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The "rape of St Lucia" is about to begin, with the construction of biohazard labs in a residential area!

Biohazard Action Alliance

*** Town humiliated in pesticide scare

01:28 AM ET 12/09/99

Town Humiliated in Pesticide Scare
 By CHRISTINE HANLEY= Associated Press Writer=

     EARLIMART, Calif. (AP) _ Sickened by a mysterious stench that
 wafted across this tiny community, two dozen people sat in a grassy
 field on a chilly evening and waited for emergency crews to decide
 what to do.
     At the time, no one knew what was causing their eyes to water,
 lungs to burn, stomachs to retch. Amid the chaos, as a precaution,
 a decontamination line was ordered.
     One by one, those sickened, most of them women, were sprayed
 with water by men wearing masks and green splash suits: the
 hazardous materials team.
     Lupe Baeza, a 56-year-old grandmother, was first.
     ``They said to take off all my clothes. I left my underwear on.
 I said, 'I'm not taking them off,''' she said, recalling how her
 protest was in vain, as a paramedic pulled them off. ``He said I
 had to.''
     Nearly a month later, Baeza and the others remain humiliated by
 the treatment, frightened by their exposure to what turned out to
 be a cancer-causing soil fumigant and saddled with thousands of
 dollars in medical bills they cannot afford.
     Tired of getting no answers, some residents on Wednesday gave a
 representative of the Board of Supervisors at least 183 complaints
 about illnesses believed to be related to their exposure on Nov.
     They are demanding a more organized evacuation system,
 reimbursement for ambulance and hospital expenses and, most
 importantly, stricter pesticide regulations and air monitoring
 standards. A meeting was planned today with the Tulare County
 Agriculture Commissioner.
     ``If something like this happened in Berkeley or Sacramento, to
 people who vote or ordinary middle-class citizens, legislators
 would be tripping over themselves to get something done about it,''
 said Dr. Marion Moses of the Pesticide Education Center in San
     Most of the 3,000 or so residents of Earlimart, about 70 miles
 south of Fresno, are Hispanic or Filipino. Some are transient.
 Nearly all earn their living picking grapes or pruning vines.
     Wilbur-Ellis Co. was applying a fumigant known by the trade name
 Sectagon 42 to a 75-acre potato field owned by Vignolo Farms when
 the smell drifted over the town that Saturday afternoon.
     Sectagon 42 contains metam sodium, which is on the state's list
 of cancer-causing pesticides.
     The compound is fast becoming an alternative to methyl bromide,
 a highly toxic fumigant prized by farmers but being phased out
 worldwide. From 1991 to 1998, use of metam sodium jumped from about
 5 million pounds statewide to more than 15 million pounds.
 Restrictions are tightest in a few counties where similar accidents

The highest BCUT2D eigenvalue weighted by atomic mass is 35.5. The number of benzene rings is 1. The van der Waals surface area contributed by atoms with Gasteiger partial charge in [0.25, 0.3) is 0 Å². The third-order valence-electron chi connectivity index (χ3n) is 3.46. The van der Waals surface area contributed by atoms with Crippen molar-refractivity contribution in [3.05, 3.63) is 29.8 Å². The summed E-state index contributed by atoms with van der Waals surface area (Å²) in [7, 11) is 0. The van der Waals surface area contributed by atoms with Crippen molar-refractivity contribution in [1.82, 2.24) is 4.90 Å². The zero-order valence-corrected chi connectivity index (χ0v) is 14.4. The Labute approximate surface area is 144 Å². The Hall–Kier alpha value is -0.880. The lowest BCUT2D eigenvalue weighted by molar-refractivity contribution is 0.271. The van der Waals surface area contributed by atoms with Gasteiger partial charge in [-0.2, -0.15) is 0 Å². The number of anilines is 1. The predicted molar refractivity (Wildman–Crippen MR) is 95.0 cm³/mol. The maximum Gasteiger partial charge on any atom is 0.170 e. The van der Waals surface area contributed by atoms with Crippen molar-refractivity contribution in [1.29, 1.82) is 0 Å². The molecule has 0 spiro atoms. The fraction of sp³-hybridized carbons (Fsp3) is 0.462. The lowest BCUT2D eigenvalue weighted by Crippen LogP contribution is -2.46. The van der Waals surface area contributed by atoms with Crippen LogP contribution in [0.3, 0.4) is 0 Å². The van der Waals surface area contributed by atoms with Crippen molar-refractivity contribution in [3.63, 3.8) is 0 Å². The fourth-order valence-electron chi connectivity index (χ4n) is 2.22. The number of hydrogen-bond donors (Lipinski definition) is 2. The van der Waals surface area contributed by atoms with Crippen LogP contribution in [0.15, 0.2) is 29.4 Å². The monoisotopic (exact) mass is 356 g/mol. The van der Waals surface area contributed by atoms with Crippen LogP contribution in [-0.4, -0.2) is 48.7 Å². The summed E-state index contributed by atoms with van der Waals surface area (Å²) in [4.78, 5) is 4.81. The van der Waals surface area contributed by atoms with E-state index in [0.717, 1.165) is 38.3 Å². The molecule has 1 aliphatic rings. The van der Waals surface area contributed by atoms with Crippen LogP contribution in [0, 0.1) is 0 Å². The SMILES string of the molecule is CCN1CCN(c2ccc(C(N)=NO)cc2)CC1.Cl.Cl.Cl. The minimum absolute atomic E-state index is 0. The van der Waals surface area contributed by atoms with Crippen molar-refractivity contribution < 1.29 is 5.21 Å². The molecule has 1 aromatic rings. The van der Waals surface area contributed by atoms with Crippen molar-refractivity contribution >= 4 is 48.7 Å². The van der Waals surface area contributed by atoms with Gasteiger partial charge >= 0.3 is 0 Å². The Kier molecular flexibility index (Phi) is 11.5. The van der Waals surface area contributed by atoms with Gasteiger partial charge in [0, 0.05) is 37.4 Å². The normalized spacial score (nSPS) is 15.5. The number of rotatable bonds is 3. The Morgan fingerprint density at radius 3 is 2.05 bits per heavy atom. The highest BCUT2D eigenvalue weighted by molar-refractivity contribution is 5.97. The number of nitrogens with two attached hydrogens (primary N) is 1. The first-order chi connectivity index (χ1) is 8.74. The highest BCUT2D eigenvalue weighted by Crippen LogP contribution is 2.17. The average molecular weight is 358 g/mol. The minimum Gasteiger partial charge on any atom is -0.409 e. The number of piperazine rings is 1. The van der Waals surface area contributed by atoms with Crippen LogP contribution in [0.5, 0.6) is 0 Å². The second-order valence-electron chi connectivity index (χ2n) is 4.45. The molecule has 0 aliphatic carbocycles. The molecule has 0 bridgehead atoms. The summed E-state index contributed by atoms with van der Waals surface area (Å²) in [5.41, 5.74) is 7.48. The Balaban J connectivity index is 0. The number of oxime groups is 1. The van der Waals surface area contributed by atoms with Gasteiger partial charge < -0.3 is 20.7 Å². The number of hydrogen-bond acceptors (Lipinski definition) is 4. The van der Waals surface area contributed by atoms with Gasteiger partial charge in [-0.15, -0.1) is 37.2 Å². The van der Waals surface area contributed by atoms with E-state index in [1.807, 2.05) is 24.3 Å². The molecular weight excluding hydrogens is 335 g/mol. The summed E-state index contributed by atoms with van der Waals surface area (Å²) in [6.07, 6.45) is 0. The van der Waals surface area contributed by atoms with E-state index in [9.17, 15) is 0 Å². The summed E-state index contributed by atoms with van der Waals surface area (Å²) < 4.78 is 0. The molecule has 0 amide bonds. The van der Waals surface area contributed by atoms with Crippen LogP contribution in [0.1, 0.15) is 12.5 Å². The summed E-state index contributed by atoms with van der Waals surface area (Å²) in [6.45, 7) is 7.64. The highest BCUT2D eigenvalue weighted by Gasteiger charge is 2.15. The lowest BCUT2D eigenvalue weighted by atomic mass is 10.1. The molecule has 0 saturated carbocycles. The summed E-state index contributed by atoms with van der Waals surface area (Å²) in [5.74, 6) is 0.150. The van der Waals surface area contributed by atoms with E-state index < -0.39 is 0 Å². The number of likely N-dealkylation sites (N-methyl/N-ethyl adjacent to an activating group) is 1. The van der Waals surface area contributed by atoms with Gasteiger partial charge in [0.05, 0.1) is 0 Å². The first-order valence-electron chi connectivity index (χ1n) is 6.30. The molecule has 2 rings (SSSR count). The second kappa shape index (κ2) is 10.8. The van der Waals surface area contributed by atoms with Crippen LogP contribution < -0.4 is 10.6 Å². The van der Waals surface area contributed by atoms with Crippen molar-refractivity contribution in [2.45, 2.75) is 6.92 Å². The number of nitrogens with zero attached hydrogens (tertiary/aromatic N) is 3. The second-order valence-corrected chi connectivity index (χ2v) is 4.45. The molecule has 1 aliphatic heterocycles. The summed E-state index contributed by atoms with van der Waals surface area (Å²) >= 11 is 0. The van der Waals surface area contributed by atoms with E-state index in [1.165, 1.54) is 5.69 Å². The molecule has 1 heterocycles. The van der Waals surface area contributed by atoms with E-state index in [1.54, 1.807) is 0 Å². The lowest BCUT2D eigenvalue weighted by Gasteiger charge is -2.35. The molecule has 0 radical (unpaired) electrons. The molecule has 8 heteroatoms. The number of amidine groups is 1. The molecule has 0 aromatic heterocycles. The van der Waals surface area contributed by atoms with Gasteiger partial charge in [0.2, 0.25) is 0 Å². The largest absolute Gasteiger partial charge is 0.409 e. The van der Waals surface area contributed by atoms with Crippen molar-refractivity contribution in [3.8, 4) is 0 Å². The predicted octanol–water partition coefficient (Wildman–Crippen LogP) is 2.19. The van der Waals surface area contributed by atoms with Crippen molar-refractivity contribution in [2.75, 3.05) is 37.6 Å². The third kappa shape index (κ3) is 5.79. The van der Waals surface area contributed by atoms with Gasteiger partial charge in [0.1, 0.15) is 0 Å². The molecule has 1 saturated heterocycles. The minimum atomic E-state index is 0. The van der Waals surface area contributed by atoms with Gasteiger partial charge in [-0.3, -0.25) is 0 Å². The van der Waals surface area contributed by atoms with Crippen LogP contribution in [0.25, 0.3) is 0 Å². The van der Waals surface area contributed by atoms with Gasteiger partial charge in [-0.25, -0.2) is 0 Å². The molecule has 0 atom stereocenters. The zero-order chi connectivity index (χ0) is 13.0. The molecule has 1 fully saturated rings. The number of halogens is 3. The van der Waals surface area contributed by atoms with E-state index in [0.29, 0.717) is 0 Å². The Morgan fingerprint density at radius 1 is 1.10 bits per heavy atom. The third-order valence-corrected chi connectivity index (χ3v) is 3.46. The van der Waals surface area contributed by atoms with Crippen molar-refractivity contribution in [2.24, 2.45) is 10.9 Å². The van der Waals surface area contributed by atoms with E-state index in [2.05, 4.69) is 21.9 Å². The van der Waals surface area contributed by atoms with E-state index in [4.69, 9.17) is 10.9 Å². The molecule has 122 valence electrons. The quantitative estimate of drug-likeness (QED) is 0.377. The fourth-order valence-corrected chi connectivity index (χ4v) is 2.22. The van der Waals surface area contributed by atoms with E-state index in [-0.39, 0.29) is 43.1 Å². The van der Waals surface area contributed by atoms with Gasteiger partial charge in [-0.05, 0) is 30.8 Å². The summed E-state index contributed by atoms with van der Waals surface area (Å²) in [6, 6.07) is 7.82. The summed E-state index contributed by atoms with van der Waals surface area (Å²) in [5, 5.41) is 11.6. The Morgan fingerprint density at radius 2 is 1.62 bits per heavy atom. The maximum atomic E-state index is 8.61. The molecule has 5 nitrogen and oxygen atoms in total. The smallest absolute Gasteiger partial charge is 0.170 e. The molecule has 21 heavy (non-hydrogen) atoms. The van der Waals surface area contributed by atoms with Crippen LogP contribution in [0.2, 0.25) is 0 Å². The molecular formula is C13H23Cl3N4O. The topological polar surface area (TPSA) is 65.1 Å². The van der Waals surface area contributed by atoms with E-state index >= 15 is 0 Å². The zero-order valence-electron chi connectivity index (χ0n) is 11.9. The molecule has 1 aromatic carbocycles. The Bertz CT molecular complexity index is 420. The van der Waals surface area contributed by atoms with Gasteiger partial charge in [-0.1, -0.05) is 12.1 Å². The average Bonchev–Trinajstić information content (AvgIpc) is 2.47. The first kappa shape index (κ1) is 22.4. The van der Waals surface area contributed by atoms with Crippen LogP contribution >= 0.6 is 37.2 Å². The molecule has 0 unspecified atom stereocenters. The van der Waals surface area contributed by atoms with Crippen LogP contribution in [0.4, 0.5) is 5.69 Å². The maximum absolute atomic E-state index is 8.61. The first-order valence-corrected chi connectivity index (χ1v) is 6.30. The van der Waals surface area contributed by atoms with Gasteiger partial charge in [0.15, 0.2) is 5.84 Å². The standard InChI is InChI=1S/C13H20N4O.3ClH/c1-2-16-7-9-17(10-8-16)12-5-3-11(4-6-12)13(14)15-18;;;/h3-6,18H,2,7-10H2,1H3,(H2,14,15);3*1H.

were reported.
     County agriculture officials say it appears the company followed
 county regulations: meeting the per-acre ratio, posting warning
 signs and staying within a required 500-foot buffer zone.
     Still, the fumes escaped.
     ``Rotten eggs. Really rotten eggs,'' Lucy Huizar said of that
 first whiff.
     About 150 people were evacuated from their homes. Following
 sheriff's orders, Huizar, a single mom, took three of her kids to a
 middle school and waited with others on the football field. Because
 of the contamination potential, they were not allowed inside.
 Mothers cradled their infants. Some people vomited.
     Ambulance workers called for the decontamination line because
 they are not allowed to transport contaminated passengers.
     Humiliation followed.
     Though plastic tarps offered a partial shield, Huizar and the
 others said they were forced to strip down to nothing in an area
 within view of a crowd of at least 100 emergency personnel, TV
 crews and other spectators.
     ``It felt like we were raped,'' said Huizar, 42, reenacting how
 she was told to lift up her arms and turn in circles as she walked
 down the line.
     Firefighters and agriculture officials say the possible
 consequences outweighed privacy issues.
     ``I know some people were humiliated. But it's life or death
 sometimes,'' said Tulare County Fire Capt. Patricia Granillo.
 ``Prior to them being washed down, we didn't know what the chemical
 was. It was just standard operating procedure.''
     Hazardous materials crews are required to carry CD-Roms with
 pesticide information. Otherwise, they are instructed to contact
 local agriculture officials, who had reached the potato field and
 interviewed the applicator by the time decontamination began.
     Both groups should have been aware of Sectagon 42's contents,
 said Glenn Brank, spokesman for the state Department of Pesticide
     Huizar and the others were examined at various hospitals and
 sent home, told they were exposed to a gas that is nothing more
 than an irritant.
     Moses disputes that. She said even the fumes of metam sodium are
 a toxin capable of disrupting reproductive systems.
     The treatment didn't come cheap, either. Ambulance rides cost
 $885 for Huizar and each of her three kids. The doctor's advice
 cost nearly $200 apiece.
     The bills included this advice: ``Get rest, lots of fluids and
 avoid re-exposure.''

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